After hiker rescued from ‘horror show’, NH asks if criminal charges are next frontier

After hiker rescued from ‘horror show’, NH asks if criminal charges are next frontier
After hiker rescued from ‘horror show’, NH asks if criminal charges are next frontier

But through it all, he had seen nothing like this blatant case of ill-prepared blundering into danger. And that would represent a breaking point, prompting New Hampshire officials to take a defiant stance against the irresponsible hiking that has spilled over into the mountaineering world from the Cascades to the Blue Ridge Mountains.

Two men in your twenties had taken a hike in Franconia Notch State Park afternoon of June 11 as if they were walking in their neighborhood. They wore short-sleeved shirts and shorts and brought no extra layers. They carried no food, water or equipment.

“They had nothing,” Kneeland said.

Considering the temperature was in the mid 70s that day, it might have been a relatively low risk. But after starting the Greenleaf Trail, a winding path in the rugged landscape of Mount Lafayette, they veered off course and started through the woods, then tried to scale Hounds Hump, an alpine rock popular with rock climbers, without equipment or skills in mountaineering.

Mount Lafayette, the ninth highest peak in the White Mountains, is seen from Franconia.Jessica Rinaldi/Globe Staff

It was a confusing miscalculation, rushing recklessly through unforgiving terrain, which put them in danger almost immediately. They separated and while one hiker made it to the top of the cliff, the other got stuck on a ledge, terrified of falling if he moved at all.

At 2:15 p.m., the trapped man called 911. He could not say where he was or how he got there. He said he could see the highway and thought they were somewhere on Hangman’s Trail on Alpine Mountain. Neither exists in New Hampshire.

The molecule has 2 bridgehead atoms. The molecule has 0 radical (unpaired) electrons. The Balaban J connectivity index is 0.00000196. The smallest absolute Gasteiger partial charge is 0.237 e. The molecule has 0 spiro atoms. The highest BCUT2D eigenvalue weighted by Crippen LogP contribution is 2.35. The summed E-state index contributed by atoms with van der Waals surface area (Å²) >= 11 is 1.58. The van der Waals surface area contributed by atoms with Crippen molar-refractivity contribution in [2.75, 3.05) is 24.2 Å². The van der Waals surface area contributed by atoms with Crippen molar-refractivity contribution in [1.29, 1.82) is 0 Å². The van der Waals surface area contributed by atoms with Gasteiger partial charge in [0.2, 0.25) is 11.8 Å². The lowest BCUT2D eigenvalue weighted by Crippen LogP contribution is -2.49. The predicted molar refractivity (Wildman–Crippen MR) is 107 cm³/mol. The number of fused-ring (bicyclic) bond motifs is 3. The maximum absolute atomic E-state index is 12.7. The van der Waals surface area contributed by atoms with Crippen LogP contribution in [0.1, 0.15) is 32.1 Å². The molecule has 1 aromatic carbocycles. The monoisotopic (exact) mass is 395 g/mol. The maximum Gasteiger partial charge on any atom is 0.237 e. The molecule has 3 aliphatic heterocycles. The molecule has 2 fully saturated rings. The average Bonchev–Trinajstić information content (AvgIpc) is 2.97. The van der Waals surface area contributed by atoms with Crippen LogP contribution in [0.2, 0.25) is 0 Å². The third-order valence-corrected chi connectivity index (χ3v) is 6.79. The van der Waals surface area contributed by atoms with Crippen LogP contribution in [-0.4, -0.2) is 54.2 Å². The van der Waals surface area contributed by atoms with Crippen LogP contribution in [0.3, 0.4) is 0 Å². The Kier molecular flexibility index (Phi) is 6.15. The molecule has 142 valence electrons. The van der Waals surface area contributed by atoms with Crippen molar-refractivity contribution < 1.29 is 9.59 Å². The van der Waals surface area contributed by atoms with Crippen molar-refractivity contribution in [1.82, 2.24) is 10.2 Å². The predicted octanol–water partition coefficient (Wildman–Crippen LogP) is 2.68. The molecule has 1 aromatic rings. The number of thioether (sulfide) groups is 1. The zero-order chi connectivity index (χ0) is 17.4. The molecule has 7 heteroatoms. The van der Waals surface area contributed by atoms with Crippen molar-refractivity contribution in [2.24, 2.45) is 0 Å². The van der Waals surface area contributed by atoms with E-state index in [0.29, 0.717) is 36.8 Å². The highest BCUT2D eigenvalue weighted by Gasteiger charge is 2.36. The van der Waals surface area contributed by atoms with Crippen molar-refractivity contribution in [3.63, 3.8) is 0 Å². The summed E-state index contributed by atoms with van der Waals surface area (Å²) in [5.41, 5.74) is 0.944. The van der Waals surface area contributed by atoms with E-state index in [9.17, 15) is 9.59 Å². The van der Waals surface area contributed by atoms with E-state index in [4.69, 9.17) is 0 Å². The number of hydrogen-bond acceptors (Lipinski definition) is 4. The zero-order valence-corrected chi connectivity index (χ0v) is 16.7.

“It was just a horror show from start to finish,” said Colonel Kevin Jordan, chief of law enforcement for the game and fish department.

As Kneeland oversaw the team of conservation officers and volunteers tasked with rescuing the wayward couple, he received 53 calls from the trapped hiker over the next two hours, pleading for help before he fell. . Rescuers below could hear his frantic screams and over time were able to coax him into moving cautiously into a more visible position. Using a drone to survey the rock face, they pinpointed its location. The climbers then abseiled to safety, just as the sun was beginning to set.

One of the rescuers, a professional rock climber, later recounted Kneeland, he would never take the hiker route, even with a harness and rope.

The hikers offered little explanation and no apology for their mishap, and the rescued hiker at the summit quickly requested an attorney. When Kneeland told Jordan about the ordeal, Jordan made a decision on the spot. For the first time in 30 years at the agency, officials would criminally charge the men for placing “another at risk of serious bodily harm”.

Colonel Kevin Jordan is Chief of Law Enforcement for the New Hampshire State Department of Fish and Game. Jonathan Wiggs/Globe Staff

After years of providing a safety net for wanderers hikers, it was time “to send a public message,” he said.

“The absolute purpose of indicting these guys – one of the main purposes – was to let people know that if you are this negligent, if you show this blatant disregard for human safety, there is a consequence for that and that is important,” Jordan said. “It’s a little warning shot.”

As the number of rescues and the risks involved have increased in recent years, New Hampshire officials have been quick to charge ill-prepared hikers the cost of rescue missions. But the financial the deterrence only went so far and the frustration kept mounting. There was a consensus among officials that a line had to be drawn.

Dylan Stahley, 25, of Windsor, NH, and Jason Feierstin, 22, of Lowell, were charged with reckless driving. In August, they pleaded guilty in exchange for the charges being reduced from a misdemeanor to a lesser violation. They were fined $200 and fined $48. Nor returned Globe requests for comments.

The extreme circumstances of the rescue, and the charges that followed, made headlines and reignited the debate on how to manage costs and risks search and rescue missions, especially in a state known for its love of the natural world and belief in personal responsibility. Lively discussions on the ethics of imposing fines or criminal sanctions raged on social media and hiker forums across the country.